It’s official – my relationship with Playerunknown’s Battlegrounds is strictly love/hate. It’s almost like an addiction. The ultimate in ‘just one more round’ gameplay. It’s a punishing experience, requiring an iron will, the patience of a demi-god, and a cool temper. And even then that will only get you into the top 10 a handful of times. To explain the premise to those of you who aren’t familiar with the meteoric success of this game, it’s simple: you and 100 others parachute from a plane onto a open world (think DayZ levels of desolation, but without the zombies). Then you rummage and forage in and around the farms, towns, and other collections of buildings for the best weapons, armor and gear. Using stealth and skill, you must fight to become the last man standing, all the while keeping within the confines of an ever-shrinking ‘safe-zone’, and being outside of this zone for too long means certain death.
But that description doesn’t do it justice. There’s a reason for why I just can’t seem to go more than 72 hours without (begrudgingly) diving in. Because Playerunknown’s Battlegrounds is not just your average ‘Battle Royale’ type affair. Bluehole Inc. have crafted a no-thrills, highly focused experience that doesn’t rely on cheap gimmicks to excite its audience. It’s as much about having the right frame of mind, and always thinking one step ahead of the enemy, than having the right gear. In that way, Playerunknown’s Battlegrounds is like chess. But chess with guns, and chess with 99 other players, and chess where any small mistake means immediate expulsion from the game.
Your first move is deciding where to land on either of the two maps. Erangel is the lush landscape that most players are very familiar with, as this was the only map available during its rather lengthy time in Early Access on Steam, while Miramar is a barren, mountainous desert that was put into circulation with the full release. Both maps offer myriad options for you to start your campaign of dominance, the only problem is weighing the risks and rewards of each location. Land in a city or other large facility, and the chances of finding better weapons and armor (or anything at all) are higher. But it’s usually the case that the skies will be swarming above places like this, and the most gung-ho players will be itching to land, arm up, and pick fights from the get-go.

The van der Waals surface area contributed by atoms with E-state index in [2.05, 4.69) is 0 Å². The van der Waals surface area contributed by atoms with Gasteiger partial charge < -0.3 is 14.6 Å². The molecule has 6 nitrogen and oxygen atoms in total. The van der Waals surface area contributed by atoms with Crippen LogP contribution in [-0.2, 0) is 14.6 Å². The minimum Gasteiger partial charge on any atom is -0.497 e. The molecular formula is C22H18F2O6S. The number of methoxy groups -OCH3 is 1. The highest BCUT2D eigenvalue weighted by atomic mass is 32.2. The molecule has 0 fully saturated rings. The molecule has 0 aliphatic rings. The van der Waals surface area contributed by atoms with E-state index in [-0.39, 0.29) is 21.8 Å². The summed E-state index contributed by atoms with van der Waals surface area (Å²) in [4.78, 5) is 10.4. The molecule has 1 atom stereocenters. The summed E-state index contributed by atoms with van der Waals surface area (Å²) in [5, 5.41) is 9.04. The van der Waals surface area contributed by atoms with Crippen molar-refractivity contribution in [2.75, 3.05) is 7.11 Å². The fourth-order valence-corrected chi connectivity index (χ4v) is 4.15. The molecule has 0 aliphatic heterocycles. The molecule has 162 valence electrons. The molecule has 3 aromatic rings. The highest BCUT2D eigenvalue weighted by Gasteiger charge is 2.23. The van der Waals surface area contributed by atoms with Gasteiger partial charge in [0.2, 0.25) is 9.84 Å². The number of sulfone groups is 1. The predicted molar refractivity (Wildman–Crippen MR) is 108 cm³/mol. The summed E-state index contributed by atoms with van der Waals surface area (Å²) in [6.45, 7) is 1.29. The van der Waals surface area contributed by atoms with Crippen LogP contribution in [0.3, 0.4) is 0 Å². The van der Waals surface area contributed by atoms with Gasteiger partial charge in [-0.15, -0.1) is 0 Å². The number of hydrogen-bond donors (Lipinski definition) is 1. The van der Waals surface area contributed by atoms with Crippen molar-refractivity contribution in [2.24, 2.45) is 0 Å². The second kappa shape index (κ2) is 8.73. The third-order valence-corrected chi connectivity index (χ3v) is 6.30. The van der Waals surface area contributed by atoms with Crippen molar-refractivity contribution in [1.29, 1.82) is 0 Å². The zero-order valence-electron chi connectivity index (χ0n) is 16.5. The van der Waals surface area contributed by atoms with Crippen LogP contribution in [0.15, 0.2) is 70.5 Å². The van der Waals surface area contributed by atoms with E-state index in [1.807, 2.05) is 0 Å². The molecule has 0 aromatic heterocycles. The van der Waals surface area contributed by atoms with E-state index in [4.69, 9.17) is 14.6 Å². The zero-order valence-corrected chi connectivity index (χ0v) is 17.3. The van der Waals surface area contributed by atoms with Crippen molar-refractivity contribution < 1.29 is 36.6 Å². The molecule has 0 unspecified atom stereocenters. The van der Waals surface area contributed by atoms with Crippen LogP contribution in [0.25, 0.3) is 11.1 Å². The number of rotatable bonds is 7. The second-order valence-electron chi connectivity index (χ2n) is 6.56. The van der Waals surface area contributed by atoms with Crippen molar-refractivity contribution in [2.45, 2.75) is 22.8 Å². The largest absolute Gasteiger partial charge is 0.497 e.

Or you could choose to have a leisurely first 10 minutes, landing somewhere away from these big battlegrounds. You may not be able to stock up quite as much, but barring a confrontation or two, you’ll probably make it into the top 50 without too much fuss. That’s how I would usually to start most of my games. It may sound boring, but there was something exhilarating about being a loner out in the field. I’d find a nice position outside a city (preferably with the safe zone to my back so other players will inevitably head in my direction), and lay an ambush. But that’s just one way of playing, and it was never a sure-fire way to guarantee success. Playerunknown’s Battlegrounds is so perfectly unpredictable, and that’s because the landscape and the loot is only half of the formula – the other half is the players themselves.